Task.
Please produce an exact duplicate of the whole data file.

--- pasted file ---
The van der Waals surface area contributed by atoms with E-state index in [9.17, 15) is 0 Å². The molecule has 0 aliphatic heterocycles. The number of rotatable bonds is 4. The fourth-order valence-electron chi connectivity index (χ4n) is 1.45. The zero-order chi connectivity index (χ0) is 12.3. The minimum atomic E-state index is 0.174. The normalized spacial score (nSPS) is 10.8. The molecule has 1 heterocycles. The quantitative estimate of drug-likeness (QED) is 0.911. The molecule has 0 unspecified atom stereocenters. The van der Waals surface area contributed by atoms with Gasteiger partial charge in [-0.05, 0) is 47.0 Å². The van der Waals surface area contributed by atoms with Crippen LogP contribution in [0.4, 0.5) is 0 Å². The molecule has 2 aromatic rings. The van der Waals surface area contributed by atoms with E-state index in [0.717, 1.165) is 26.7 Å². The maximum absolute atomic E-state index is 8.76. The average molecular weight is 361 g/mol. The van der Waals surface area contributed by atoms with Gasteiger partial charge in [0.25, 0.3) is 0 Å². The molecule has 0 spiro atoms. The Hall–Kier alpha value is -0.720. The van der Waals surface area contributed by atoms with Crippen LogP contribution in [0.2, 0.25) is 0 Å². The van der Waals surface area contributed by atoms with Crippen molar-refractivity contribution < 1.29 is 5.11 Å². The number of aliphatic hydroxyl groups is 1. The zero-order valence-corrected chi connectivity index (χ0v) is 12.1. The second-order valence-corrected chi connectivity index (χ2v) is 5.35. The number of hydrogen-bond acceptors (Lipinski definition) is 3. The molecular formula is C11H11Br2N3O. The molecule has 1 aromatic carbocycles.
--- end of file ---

The van der Waals surface area contributed by atoms with E-state index in [9.17, 15) is 0 Å². The molecule has 0 aliphatic heterocycles. The number of rotatable bonds is 4. The fourth-order valence-electron chi connectivity index (χ4n) is 1.45. The zero-order chi connectivity index (χ0) is 12.3. The minimum atomic E-state index is 0.174. The normalized spacial score (nSPS) is 10.8. The molecule has 1 heterocycles. The quantitative estimate of drug-likeness (QED) is 0.911. The molecule has 0 unspecified atom stereocenters. The van der Waals surface area contributed by atoms with Gasteiger partial charge in [-0.05, 0) is 47.0 Å². The van der Waals surface area contributed by atoms with Crippen LogP contribution in [0.4, 0.5) is 0 Å². The molecule has 2 aromatic rings. The van der Waals surface area contributed by atoms with E-state index in [0.717, 1.165) is 26.7 Å². The maximum absolute atomic E-state index is 8.76. The average molecular weight is 361 g/mol. The van der Waals surface area contributed by atoms with Gasteiger partial charge in [0.25, 0.3) is 0 Å². The molecule has 0 spiro atoms. The Hall–Kier alpha value is -0.720. The van der Waals surface area contributed by atoms with Crippen LogP contribution in [0.2, 0.25) is 0 Å². The van der Waals surface area contributed by atoms with Crippen molar-refractivity contribution < 1.29 is 5.11 Å². The number of aliphatic hydroxyl groups is 1. The zero-order valence-corrected chi connectivity index (χ0v) is 12.1. The second-order valence-corrected chi connectivity index (χ2v) is 5.35. The number of hydrogen-bond acceptors (Lipinski definition) is 3. The molecular formula is C11H11Br2N3O. The molecule has 1 aromatic carbocycles.